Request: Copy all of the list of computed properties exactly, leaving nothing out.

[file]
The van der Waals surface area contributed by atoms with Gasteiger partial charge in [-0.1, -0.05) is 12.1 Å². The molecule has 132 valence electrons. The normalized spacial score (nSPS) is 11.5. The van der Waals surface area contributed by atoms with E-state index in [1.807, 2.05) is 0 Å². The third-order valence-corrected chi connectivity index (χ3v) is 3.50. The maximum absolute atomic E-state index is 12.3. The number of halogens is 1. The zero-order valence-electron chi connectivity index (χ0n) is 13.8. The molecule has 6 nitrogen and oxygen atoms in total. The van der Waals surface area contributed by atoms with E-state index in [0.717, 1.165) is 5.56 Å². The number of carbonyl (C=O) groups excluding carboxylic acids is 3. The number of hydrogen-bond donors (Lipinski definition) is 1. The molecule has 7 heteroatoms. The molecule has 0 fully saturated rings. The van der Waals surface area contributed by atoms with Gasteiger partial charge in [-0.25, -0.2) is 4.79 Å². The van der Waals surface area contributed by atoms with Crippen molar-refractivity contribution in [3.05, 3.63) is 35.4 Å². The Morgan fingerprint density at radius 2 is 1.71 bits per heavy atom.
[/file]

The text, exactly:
The van der Waals surface area contributed by atoms with Gasteiger partial charge in [-0.1, -0.05) is 12.1 Å². The molecule has 132 valence electrons. The normalized spacial score (nSPS) is 11.5. The van der Waals surface area contributed by atoms with E-state index in [1.807, 2.05) is 0 Å². The third-order valence-corrected chi connectivity index (χ3v) is 3.50. The maximum absolute atomic E-state index is 12.3. The number of halogens is 1. The zero-order valence-electron chi connectivity index (χ0n) is 13.8. The molecule has 6 nitrogen and oxygen atoms in total. The van der Waals surface area contributed by atoms with E-state index in [0.717, 1.165) is 5.56 Å². The number of carbonyl (C=O) groups excluding carboxylic acids is 3. The number of hydrogen-bond donors (Lipinski definition) is 1. The molecule has 7 heteroatoms. The molecule has 0 fully saturated rings. The van der Waals surface area contributed by atoms with Gasteiger partial charge in [-0.25, -0.2) is 4.79 Å². The van der Waals surface area contributed by atoms with Crippen molar-refractivity contribution in [3.05, 3.63) is 35.4 Å². The Morgan fingerprint density at radius 2 is 1.71 bits per heavy atom.